Presentation (Elaboration), 2006
17 Pages, Grade: 21,5/25
THE DRIVERS AND RESPONSES IN THE 21ST CENTURY
MANAGEMENT AND META-MODEL APPROACH TO CHANGE
DISCONTINUOUS CHANGE AND PROBLEMATIC CHANGE RESOLUTION
Approach to change
CHANGE AND ORGANISATIONS
CHANGE AND STRATEGY
Approach to Change
ENTREPRENEURSHIP AND CHANGE
LEADERSHIP IN INTERLOCK INDUSTRIES
ISSUE: INTERNAL OPERATIONS
ISSUE: INEFFECTIVE COMMUNICATION SYSTEM
The world in which business operates is continuously changing. Companies need to be susceptible and prepared to acknowledge the challenges that change presents and try to overcome these in order for the company to benefit. Pressures for change within a business can arise internally, from staff or management observing current processes, or from external pressures like changes in the economy. There are several pressures currently affecting large organizations, including changing markets, innovation (technological or otherwise), Total Quality Management, organisational structures, leadership status and HR perspective. Such pressures have been recognised and effectively managed by leaders at Interlock Industries; a New Zealand based multinational company concentrating most of their business at the Japanese market. Interlock Industries’ change management processes have been acknowledged as successful based on the following of the philosophies of Stuart Young, the Executive Chairman of the company. Through analysis of the Interlock case, it can be seen that Interlock is a company with a good relationship with foreign firms, strong leadership, processes designed to assist with innovation, quality and research and development, and the ability to continue to be prosperous and sustain competitive advantage into the future. In spite of this, issues have been identified concerning internal operations, patents, ineffective communications systems and leadership. Based on these findings, solutions have been provided that can be adopted to avoid potential company demise.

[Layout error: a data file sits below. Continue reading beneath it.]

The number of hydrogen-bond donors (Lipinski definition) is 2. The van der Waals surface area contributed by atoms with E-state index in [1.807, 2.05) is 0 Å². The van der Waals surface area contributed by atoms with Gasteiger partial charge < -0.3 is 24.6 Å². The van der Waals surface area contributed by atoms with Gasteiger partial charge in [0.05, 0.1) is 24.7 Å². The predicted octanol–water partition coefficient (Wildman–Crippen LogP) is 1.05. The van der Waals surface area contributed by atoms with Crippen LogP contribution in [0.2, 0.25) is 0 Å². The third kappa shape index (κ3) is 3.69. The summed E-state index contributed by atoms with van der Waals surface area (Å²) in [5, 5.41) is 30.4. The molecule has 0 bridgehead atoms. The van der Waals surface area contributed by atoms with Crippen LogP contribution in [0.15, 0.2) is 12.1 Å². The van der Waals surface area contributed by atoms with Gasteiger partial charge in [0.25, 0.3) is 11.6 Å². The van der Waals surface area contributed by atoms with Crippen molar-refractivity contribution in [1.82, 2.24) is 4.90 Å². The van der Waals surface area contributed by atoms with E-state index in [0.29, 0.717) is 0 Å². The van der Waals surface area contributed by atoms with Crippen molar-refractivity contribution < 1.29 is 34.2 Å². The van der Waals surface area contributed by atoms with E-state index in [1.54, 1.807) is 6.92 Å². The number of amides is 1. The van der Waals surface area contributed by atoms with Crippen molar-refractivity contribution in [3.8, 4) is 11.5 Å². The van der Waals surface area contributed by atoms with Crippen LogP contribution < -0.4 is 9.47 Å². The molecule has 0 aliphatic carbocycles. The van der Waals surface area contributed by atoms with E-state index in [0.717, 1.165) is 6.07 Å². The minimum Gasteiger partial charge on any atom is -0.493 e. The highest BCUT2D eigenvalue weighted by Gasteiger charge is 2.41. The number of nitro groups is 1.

The ability to change and adapt is essential to survival in the uncertain business environment (Paul 2005, 5). In an international customer-driven environment, competitive advantage depends on an organisation’s ability to focus on its unique skills and capabilities, and build on and exploit these within a framework and culture of continuous improvement and innovation (Graetz et al. 2002, 16) This understanding is encouraged greatly at Interlock Industries and is demonstrated through their employment of an innovation pipeline, total quality management system and high standard of human resource practises.
Interlock introduced workforce training in order to reach a higher level of confidence and skill level among employees. They also took the initiative to improve communication systems which provided benefits to the company in order to sustain their competitive advantages. In addition to such improvements, their willingness to operate in a global marketplace has increased the opportunities for the firm to expand its revenue by selling around the world (Charles 2005, 5). For example Stuart Young who came from New Zealand, targeted Japan as a new exporting market based on profit opportunities.
The global marketplace is very competitive. Globalisation of a business generates strong competition among companies. Interlock has to compete with products from progressive Asian countries such as Hong Kong, Taiwan and South Korea. In order to protect their products from becoming duplicated in these cheaper markets, Interlock was forced to invest in expensive patents resulting in an increase in their operation costs. Other than the cost increase, Interlock may face challenges in their products appealing to Japanese consumer tastes as what sells in New Zealand may not sell in Japan.
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